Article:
rigid body

(redirected from Rigid motion)

Rigid body

An idealized extended solid whose size and shape are definitely fixed and remain unaltered when forces are applied. Treatment of the motion of a rigid body in terms of Newton's laws of motion leads to an understanding of certain important aspects of the translational and rotational motion of real bodies without the necessity of considering the complications involved when changes in size and shape occur. Many of the principles used to treat the motion of rigid bodies apply in good approximation to the motion of real elastic solids. See Rigid-body dynamics

rigid body

[′rij·id ′bäd·ē]
(mechanics)
An idealized extended solid whose size and shape are definitely fixed and remain unaltered when forces are applied.
References in periodicals archive ?
It is assumed that the pedestal does rigid motion in XY plane.
Quandles and their kin--kei racks, biquandles, and biracks--are algebraic structures whose axioms encode the movement of knots in space, say Elhamdadi and Nelson, in the same way that groups encode symmetry and orthogonal transformations encode rigid motion.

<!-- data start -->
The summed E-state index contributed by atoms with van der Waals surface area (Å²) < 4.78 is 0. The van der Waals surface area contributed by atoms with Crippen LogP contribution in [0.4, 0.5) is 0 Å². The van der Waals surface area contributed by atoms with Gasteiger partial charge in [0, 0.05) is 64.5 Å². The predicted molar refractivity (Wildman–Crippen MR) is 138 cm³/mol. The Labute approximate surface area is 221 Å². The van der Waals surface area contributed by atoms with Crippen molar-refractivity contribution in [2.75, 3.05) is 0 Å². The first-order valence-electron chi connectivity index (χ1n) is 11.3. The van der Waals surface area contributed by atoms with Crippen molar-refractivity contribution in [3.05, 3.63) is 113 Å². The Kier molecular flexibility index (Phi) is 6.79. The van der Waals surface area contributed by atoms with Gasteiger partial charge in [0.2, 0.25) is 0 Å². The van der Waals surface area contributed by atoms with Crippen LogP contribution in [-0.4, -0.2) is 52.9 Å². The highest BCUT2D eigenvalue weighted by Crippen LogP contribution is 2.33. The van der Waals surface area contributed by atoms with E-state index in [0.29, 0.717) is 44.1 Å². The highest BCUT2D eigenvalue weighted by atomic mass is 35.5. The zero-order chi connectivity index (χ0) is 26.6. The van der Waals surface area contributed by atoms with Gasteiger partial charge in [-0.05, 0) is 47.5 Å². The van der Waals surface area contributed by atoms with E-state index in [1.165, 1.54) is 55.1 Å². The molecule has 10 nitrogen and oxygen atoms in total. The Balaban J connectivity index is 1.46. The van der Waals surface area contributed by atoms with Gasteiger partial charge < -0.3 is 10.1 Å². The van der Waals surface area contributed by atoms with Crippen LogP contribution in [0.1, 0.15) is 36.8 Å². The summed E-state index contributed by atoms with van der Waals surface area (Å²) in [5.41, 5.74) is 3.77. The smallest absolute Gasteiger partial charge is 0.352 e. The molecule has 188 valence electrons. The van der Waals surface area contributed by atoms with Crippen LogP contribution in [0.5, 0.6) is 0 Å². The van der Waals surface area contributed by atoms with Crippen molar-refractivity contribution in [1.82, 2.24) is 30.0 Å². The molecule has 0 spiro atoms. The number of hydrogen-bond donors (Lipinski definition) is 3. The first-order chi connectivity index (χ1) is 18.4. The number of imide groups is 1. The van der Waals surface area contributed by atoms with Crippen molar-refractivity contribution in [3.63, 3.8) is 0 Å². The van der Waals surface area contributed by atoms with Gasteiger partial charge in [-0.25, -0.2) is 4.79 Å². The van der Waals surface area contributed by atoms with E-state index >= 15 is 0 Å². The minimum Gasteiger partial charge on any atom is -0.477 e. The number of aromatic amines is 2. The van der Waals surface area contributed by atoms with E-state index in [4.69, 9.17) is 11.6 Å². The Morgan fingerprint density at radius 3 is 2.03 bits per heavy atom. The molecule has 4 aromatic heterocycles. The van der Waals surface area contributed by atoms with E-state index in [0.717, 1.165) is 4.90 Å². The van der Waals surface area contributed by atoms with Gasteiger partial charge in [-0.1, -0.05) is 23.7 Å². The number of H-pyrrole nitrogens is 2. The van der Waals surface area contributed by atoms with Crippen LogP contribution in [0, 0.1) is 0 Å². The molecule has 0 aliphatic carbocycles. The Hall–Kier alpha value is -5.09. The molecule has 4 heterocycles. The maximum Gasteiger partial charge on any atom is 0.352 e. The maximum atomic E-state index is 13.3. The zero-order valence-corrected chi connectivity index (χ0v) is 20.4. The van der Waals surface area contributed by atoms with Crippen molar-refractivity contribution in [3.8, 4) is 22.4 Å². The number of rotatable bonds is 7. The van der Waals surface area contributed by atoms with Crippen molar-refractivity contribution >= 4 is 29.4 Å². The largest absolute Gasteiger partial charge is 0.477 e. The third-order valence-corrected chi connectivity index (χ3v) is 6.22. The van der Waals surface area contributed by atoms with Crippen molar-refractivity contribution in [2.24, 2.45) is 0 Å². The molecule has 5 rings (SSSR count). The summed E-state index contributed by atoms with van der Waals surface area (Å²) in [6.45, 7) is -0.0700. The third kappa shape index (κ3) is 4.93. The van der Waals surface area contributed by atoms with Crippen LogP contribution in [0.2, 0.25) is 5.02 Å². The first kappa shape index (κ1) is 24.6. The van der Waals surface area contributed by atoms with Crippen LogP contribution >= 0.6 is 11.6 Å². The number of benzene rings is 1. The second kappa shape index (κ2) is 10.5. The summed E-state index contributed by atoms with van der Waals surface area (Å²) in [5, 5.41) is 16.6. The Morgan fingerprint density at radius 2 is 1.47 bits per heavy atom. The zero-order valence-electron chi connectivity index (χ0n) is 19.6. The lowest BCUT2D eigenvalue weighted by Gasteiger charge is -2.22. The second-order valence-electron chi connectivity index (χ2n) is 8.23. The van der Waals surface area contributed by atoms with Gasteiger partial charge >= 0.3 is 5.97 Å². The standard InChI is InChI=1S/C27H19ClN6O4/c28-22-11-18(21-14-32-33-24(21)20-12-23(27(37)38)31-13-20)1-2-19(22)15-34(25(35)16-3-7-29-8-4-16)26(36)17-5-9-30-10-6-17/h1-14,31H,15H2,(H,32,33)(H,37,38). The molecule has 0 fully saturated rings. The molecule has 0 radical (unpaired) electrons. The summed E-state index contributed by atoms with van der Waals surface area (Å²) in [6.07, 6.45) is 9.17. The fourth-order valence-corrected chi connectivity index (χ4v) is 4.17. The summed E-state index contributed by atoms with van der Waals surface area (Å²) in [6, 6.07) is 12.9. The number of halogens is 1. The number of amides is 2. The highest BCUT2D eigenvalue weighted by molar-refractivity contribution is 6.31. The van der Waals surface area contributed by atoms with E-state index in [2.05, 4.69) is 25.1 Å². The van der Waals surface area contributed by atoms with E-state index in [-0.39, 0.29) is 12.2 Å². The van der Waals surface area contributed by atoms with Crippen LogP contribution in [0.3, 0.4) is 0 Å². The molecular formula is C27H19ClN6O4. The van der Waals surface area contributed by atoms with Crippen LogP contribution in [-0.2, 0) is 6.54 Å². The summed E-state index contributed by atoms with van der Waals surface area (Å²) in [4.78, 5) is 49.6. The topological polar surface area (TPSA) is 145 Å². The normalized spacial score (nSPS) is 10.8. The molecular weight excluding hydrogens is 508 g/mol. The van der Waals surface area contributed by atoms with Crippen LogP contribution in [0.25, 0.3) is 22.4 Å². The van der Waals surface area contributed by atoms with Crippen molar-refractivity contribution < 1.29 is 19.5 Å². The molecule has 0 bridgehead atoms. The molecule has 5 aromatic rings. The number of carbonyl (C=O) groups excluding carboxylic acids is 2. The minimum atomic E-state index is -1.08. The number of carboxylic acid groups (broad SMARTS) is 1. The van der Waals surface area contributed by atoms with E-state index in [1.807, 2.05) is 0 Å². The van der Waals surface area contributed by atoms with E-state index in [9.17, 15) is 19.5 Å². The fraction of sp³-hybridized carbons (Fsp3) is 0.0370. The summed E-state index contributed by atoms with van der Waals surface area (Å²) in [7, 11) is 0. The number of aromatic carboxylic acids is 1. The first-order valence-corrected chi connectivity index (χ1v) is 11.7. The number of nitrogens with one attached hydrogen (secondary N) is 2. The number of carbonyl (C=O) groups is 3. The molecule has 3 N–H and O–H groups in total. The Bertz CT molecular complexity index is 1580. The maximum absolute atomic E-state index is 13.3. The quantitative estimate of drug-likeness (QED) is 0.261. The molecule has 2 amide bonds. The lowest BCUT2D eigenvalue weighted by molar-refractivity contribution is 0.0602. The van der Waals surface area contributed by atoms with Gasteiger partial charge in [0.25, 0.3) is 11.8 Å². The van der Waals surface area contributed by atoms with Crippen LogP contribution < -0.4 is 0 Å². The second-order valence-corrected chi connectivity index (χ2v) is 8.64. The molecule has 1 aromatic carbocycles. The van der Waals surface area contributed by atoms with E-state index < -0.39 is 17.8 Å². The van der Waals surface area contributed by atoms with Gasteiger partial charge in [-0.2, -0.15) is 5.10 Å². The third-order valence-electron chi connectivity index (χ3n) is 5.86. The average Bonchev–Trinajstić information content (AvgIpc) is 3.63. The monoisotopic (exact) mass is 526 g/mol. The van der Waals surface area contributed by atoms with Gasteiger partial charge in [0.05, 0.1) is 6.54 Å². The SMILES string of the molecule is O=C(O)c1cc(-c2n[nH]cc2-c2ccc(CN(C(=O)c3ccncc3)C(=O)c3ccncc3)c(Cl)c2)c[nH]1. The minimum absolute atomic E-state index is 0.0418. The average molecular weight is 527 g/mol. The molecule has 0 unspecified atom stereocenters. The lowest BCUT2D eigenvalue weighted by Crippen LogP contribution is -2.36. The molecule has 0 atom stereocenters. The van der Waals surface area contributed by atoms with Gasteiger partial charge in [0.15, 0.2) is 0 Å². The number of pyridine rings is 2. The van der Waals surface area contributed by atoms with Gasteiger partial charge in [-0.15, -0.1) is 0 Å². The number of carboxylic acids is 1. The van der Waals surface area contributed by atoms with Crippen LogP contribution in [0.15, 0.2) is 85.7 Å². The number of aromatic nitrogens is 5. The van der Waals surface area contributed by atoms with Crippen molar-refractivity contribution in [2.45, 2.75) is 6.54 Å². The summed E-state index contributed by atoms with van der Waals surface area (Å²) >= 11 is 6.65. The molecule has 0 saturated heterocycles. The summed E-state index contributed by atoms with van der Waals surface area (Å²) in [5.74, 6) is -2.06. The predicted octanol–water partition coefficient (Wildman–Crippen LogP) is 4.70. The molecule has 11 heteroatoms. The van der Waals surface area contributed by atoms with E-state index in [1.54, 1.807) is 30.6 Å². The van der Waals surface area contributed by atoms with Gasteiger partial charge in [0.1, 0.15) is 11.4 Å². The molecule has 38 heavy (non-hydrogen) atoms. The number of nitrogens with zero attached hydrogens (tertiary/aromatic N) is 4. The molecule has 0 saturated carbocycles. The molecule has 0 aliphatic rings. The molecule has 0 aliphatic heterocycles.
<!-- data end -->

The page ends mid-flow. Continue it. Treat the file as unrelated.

The latter corresponds to the existence of a rigid motion of [R.
Our approach will use a combination of rigid motion stabilization through the design of novel stabilizers and sophisticated algorithms for acquisition during advanced cardiopulmonary gating.
From the obtained results, the six initial mode shapes are zero that could be result of rigid motion and rotation around the three coordinate axes.
It is proposed a dynamical analysis of a mobile mechanic system by the overlap of the solid rigid motion with the one of solid deformable.
A rigid motion in a metric manifold is a motion that leaves the metric [dl'.
The algorithm proposed in this paper is based on the assumption of rigid motion, and the relative displacement between frames is calculated by numerical iteration.
We will consider that the small deformations will not affect the general, rigid motion of the system.
Topics include the Gauss map and the second fundamental form, the divergence theorem, global extrinsic geometry, rigid motions and isometrics, and the Gauss-Bonnet theorem.
These plans will involve an opportunity to be certain that each student can identify and describe the three rigid motions - reflection, rotation, and translation - in various circumstances as well as the three types of symmetry - reflective, transitional, and rotational.